What to do when you have a slew: Thai basil

So, this is a new recipe my buddy Colin taught me. It was apparently engendered by an overabundance of thai sweet basil in a friend’s garden. The problem with normal basil is easily solved: make pesto. Yet, this felt strange with thai basil (tho it may have worked), thus was born Pesthai! It is merely a pesto recipe with the cheese, pinenuts and olive oil taken out with coconut milk, peanuts, ginger, chiles and curry added. Below is the meal Colin and I prepared for an impromptu birthday party. One great thing about this recipe is that our vegan friends who can’t eat normal pesto were able to enjoy it.

Pesthai Tofu with Broccoli and Carrots

4 cups fresh basil leaves, packed
2 cans coconut milk
3/4 cup unsalted peanuts
3 tbsp green curry paste
Hot chiles (start with one or two, add more to taste)
1 large ginger root
1 package extra firm tofu
3 heads broccoli (1 bunch)
2 large carrots, sliced
1 package wide rice noodles (such as bahn pho), prepared according to package

First make a ginger reduction: clean, peel and chop ginger root into large pieces. Put 2 cups of water in a saucepan, cover and boil ginger for 15 minutes, stirring occasionally. You should have a strong ginger tea at this point. Simmer with the cover off until the volume is reduced to at least half. At this point, it should be so strong that only a masochist would want it as tea.

Put basil, 1/4 cup of peanuts, 1 can of coconut milk, ginger reduction, chiles and curry paste into a blender/food processor and puree. If you need more moisture, you can add more coconut milk from the second can. I’d make a double serving like this, leave it as paste and freeze the extra to add more coconut milk later. If you want single servings, you can use an ice cube tray. If you want a stronger ginger flavor after trying the recipe a few times, you can always add any ginger pieces that can be easily cut with a knife. If you are leaving it as a paste to be mixed, make it considerably spicier than the final desired sauce. Coconut milk kills spice better than just about anything.

I started the tofu while Colin started the pesthai. Actually, Colin started the pesthai at his house, a transformer blew outside, then we packed everything up and moved to the birthday girl’s house, where we continued. I started the tofu there. After years of pan frying tofu, I think I’ve finally figured it out. The problem most people have is either cutting it the wrong size or not cooking it long enough. I’m not a fan of cubes unless you are deep frying, which is something I tend to avoid. Oh, its also really important to press out the moisture as well. Colin covered it with cheesecloth and set the collected works of Marx for about 10 minutes. That seemed to work well. I slice tofu into planks the length of the block about a half inch thick. Then I fry in 1/4″ of oil at either medium in olive oil (more wholesome, takes longer) or med-high in peanut oil (quicker, tastier, a little more saturated fat). I personally don’t often use canola oil, never liked the flavor or smell of it, although it has less saturated fats than either the above alternatives. All of this health talk is maybe a moot point in a recipe that has up to two cans of coconut milk, so I’ll cease the digression there. At any rate, I recommend flipping the tofu planks three times total, shifting the inside ones to the outside each time. This can take 15+ minutes at medium heat, so be patient. Trust me, the texture is worth it. I take them off when they are going from golden to light brown. They’ll keep cooking and get a little darker after you set them on a plate covered with paper towel.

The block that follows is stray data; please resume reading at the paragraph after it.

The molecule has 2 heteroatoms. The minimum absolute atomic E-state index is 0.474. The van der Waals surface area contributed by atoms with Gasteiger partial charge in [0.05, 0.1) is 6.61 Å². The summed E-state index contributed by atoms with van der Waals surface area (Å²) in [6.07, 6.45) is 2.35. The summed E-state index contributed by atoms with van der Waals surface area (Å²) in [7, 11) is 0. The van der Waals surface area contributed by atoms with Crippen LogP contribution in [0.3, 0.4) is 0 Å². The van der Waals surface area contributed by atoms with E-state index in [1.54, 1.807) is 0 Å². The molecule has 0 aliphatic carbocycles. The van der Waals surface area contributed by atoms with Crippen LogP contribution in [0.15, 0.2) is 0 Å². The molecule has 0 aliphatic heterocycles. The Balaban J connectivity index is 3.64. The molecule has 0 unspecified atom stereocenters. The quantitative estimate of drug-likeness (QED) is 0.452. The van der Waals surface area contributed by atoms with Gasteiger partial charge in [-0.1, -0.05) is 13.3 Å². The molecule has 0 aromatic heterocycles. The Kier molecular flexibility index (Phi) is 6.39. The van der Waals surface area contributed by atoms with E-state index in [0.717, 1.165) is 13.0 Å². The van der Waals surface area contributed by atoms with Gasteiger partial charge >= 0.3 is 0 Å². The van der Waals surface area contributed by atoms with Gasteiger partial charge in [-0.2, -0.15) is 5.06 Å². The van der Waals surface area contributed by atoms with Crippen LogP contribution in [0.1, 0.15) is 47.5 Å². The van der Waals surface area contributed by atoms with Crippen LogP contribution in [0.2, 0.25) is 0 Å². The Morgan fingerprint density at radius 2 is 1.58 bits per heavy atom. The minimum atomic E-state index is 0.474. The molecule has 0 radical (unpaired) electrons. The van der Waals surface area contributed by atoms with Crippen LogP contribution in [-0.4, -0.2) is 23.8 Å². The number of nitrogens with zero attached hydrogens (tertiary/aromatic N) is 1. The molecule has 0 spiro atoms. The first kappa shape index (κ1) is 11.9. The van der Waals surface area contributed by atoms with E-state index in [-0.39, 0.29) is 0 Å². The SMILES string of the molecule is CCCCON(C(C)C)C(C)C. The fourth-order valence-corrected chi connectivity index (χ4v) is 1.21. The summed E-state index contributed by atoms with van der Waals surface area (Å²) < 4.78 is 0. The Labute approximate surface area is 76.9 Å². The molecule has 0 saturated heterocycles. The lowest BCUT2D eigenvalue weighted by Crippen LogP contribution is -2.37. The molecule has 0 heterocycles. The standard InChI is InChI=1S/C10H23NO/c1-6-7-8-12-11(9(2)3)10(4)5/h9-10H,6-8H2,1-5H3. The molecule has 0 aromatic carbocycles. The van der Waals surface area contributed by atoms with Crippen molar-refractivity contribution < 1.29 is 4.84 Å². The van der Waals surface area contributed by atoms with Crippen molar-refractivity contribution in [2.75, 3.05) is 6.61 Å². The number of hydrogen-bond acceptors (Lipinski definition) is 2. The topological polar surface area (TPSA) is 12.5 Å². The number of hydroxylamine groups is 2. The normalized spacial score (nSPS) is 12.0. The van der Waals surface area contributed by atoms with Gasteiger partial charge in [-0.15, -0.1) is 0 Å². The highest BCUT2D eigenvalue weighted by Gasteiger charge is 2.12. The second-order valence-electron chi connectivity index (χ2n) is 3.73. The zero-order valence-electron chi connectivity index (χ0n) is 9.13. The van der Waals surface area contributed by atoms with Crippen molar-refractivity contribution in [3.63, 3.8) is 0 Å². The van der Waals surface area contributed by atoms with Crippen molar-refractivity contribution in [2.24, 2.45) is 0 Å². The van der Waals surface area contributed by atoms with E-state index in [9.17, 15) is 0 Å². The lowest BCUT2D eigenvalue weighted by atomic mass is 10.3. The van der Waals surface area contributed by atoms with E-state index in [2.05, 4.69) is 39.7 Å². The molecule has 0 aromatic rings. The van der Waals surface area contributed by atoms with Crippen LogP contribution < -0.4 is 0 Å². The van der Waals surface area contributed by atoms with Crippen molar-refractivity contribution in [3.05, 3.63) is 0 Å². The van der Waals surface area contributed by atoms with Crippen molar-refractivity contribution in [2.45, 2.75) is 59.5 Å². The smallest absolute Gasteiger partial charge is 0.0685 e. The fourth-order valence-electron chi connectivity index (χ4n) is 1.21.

While you are waiting betwixt flips of tofu, steam the broccoli to just on the crispy side of your desired softness and sautee the carrots in a large pot. I prefer to sautee them until they get pretty soft and sweet, which can take as long as the tofu. I’d then gently mix the noodles and broccoli with the pesthai and more coconut milk until the sauce spreads, but is still pretty spicy and thick. You can make the noodles in the pot you used to steam the broccoli, which is usually really quick.

I like to serve this dish layered, with the noodles on bottom tofu planks on top and–what the heck–save a couple nice looking basil leaves for garnish. Then wait for accolades from your friends, vegan or no. Or maybe they’ll just tell you to stop playing with the food before it gets cold…but maybe your friends are less cheeky than mine…


About this entry